After Heart Of Oak, for the four lads a turbulent year was to follow as Cook’s wife (also Dyk’s sister) dealt with life-threatening postnatal complications. They would take a year off to decompress and compose. Eventually they would get back to work writing again and doing what they knew best. They figured it all out and returned to the studio with Jesse Gander at Rain City Recording. The results are a stride up to the highest most standards and their new album, Voice Of The Void, is gonna be a game-changer. It’s a bit darker and a bit heavier, but every bit of what Anciients have become. The new album breaks out harshly from the opening menace “Following The Voice” and does not relent and hardly repents. It’s moody, violent, fierce, soulful. The sweetness still lingers on songs such as “Descending” and “Incantations,” but overall there seems to be more crushing aspects of the riffage than the previous album.

“The first record was kind of finding out what we sound like,” Dyck explains. “We never really heard the music recorded. We played a lot of gigs locally that year, but other than watching them on someone’s phone we really didn’t know what we sounded like recorded.” It is safe to say that there is no sophomore slump for Anciients. They are just finding their groove.

“I thought we could be a heavier band, a faster band. Because we knew with Hannay, he had way more speed and double-kick crazy shit he could do that he didn’t really get to throw down on the last record,” Dyck points out. “Kenny’s vocals are so crushing now. From touring all the time, everybody is better at what they do and in some aspects a whole lot better. When I played on the last record I was freaking out. On this one I felt more confident. I am a better musician now, which is awesome. There was a lot of pressure to kick ass because we all of a sudden were on such a professional level.”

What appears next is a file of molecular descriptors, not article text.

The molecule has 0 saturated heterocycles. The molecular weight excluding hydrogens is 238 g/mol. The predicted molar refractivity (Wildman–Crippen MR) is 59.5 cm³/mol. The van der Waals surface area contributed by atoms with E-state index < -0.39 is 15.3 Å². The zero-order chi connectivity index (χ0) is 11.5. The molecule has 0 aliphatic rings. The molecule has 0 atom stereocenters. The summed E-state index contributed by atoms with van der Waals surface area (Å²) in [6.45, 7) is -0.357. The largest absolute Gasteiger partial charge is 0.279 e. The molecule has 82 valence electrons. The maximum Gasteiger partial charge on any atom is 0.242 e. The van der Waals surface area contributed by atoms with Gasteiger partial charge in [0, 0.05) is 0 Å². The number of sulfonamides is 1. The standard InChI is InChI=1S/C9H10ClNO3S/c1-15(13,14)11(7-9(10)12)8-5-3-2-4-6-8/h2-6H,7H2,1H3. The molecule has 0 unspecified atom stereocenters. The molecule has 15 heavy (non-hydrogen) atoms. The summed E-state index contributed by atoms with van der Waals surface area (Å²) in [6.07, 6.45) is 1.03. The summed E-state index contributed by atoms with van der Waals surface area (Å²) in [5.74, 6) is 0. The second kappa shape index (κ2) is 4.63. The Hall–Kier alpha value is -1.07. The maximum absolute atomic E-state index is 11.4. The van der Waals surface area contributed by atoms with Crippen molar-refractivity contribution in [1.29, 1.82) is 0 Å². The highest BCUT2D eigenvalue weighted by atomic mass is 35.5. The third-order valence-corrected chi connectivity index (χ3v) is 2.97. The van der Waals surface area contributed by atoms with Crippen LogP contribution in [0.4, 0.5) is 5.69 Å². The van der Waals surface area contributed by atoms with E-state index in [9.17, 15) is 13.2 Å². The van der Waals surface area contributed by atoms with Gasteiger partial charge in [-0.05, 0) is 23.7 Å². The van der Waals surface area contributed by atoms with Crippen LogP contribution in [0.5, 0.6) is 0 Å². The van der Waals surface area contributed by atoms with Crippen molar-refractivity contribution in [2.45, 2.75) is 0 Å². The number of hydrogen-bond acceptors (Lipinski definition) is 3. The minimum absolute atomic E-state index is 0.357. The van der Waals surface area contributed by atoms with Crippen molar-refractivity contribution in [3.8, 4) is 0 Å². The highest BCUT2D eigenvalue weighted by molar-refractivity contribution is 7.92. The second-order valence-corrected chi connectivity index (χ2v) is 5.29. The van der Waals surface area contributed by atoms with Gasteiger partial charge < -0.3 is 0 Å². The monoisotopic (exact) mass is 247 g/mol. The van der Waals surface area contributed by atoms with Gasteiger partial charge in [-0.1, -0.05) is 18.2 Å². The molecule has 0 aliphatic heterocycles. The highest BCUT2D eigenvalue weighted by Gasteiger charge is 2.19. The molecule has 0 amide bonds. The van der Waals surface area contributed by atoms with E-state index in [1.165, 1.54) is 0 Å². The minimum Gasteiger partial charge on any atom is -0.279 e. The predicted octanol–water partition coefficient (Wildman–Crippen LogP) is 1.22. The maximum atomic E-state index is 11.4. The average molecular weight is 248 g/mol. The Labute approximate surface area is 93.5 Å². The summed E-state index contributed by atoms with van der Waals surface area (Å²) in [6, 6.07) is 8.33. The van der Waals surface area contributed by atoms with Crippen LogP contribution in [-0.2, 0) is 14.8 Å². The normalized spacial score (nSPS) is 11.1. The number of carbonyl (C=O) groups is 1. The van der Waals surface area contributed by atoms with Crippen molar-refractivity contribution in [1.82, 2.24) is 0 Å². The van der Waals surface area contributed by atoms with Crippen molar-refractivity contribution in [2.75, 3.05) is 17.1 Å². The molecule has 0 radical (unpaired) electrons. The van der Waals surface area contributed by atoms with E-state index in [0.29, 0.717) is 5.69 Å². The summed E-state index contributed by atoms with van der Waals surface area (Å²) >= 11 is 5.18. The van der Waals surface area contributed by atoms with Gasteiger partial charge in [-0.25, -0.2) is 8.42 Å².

Cook conveys this, “the overall sound of the new record is amazing in comparison. The melodies are stronger, the vocals all turned out better. We did try to take it in a different direction, but still keep the same vein we established.”

Voice Of The Void officially comes out on October 14th, but it is getting mad streams right now from metal web sites like Blabbermouth to mainstream sites like Billboard and the feedback has been amazing. Anciients are ready to take the next step into the void with their new album. A humble bunch with a stellar prowess that will be realized by a whole whack of new fans when the new opus is upon us. They haven’t even touched the rim of what they are capable of slamming down. Their new music proves that point. It bleeds of growth and a maturity of what was already a sturdy existence.

Anciients album release just happens to coincide with an opening local slot for Gorguts. More bucket list stuff for the boys. “If you told me five years ago that I would even meet Gorguts, then be playing with them, and actually becoming good personal friends?” Dyck says. “It’s crazy. I had Gorguts’ debut album brand new in 1991 on tape. It’s a huge deal.”

Anciients perform at the Rickshaw Theatre on October 14th with Brain Tentacles, Intronaut and Gorguts.

BeatRoute Magazine October 2016 B.C. print edition cover. Cover illustration: Carole Mathys

BeatRoute Magazine October 2016 B.C. print edition cover.
Cover illustration: Carole Mathys